Fungal Biotechnology [Part 1]

June 26, 2012
By Krishiworld

The second area of agricultural biotechnology where fungi are likely to be important is as inoculates or biofertilizers for use in increasing crop production.


The species of the genus Trichoderma have become the most widely investigated of all potential mycofungicides. Modern approaches to the use of this fungus to control pathogenic fungi have largely been based on the direct use of inoculants.

Spares of Trichoderma species can be readily & economically produced in the laboratory. But, the fact that no spectacular success has been achieved following the use of Trichoderma as an agent to control fungal pathogen, suggests that either members of this genus are not particularly efficient under field conditions, or more probably that we are not using them to best advantage. Safe & effective biocontrol results have been achieved with Trichoderma under very specialized conditions.


The use of chemical pesticides, has led to dramatic improvements in the production of crop plants. Since such improvements provided a reliable supply of cheap food they were initially welcomed of late, consumers are becoming increasingly concerned both about food quality & of the real & imagined effects of modern farming methods on the natural environment. While many of these fears have been exaggerated, there is neverthless a developing concensus that modern petro-chemical based farming is ultimately non-sustainable, as a result, more ecological approaches to food production are now being researched.

Pesticides were originally based on toxic heavy metals such as arsenic, mercury, lead or copper. Modern pesticides, however, are organic compounds, with a high degree of specificity towards their target organism. They also generally exhibit low over all toxicity & have little immediate impact on the environment. It is possible that the long term effects of these compounds might be subtly detrimental to soil fertility. Despite the positive results of the use of modern pesticides, concern continues to be expressed about the wisdom of using large quantities of chemicals in the environment. These fears have led biotechnologists to examine alternatives to chemical pesticides as a means of controlling agricultural pests. The most obvious, and apparently environment- friendly, alternative to pesticides is to use naturally occuring biological approaches to the control of pest populations.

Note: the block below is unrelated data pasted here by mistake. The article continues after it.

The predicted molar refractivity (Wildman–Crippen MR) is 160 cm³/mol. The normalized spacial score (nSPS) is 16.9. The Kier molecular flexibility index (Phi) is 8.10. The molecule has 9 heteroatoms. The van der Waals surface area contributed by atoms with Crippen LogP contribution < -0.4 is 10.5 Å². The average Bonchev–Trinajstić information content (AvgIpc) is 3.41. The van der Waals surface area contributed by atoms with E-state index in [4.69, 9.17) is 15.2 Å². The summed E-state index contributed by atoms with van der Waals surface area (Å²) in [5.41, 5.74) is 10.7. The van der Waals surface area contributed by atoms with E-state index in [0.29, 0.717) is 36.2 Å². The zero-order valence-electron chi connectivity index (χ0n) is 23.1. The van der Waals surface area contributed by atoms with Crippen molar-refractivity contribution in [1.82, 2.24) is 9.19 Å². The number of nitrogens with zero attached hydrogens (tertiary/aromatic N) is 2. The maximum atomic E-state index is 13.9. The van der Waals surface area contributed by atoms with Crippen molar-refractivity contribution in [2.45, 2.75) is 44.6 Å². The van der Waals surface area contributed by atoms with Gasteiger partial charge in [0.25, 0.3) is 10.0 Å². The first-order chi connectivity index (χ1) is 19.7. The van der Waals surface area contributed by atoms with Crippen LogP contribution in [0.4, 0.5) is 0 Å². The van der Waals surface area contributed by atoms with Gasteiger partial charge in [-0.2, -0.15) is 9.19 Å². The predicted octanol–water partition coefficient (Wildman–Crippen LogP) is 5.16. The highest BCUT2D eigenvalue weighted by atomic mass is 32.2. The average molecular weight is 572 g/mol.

Since all pests have natural antagonists, biological control should in theory be relatively straightforward. In practice, successful biological control is extremely difficult to achieve.

Fungi possess a number of characteristics that make them potentially ideal biocontrol agents. Firstly, many saprophytic species antagonise, representatives of all the pest organisms, including plant pathogenic fungi, weeds & insects secondly, fungi can be readily grown in culture so that large quantities can be economically produced for release, mainly as spores or mycelial fragments, into the environment. These inoculants then germinate or grow to produce active mycelium which can parasitise or otherwise inhibit the pest without damaging the non-target organisms. Fungi also survive for relatively long periods as resting bodies, and can then germinate to grow & control the target population thereby making continual reinoculation with the biocontrol agent unnecessary.

Table – Examples of biocontrol agents used commercially or in near commercial condition against soil borne or root-infecting pathogens. Control agent Disease Crop 1. Trichoderma harzianum White rot Onion 2. Phlebia gigantea Heterbasidion root rot Pine 3. Agrobacterium radiobactor var. radiobactor Crown gall Rose 4. Sporidesmium sclerotivorum Lettuce drop Lettuce 5. Talaromyces flavus Damping off Sugarbeet

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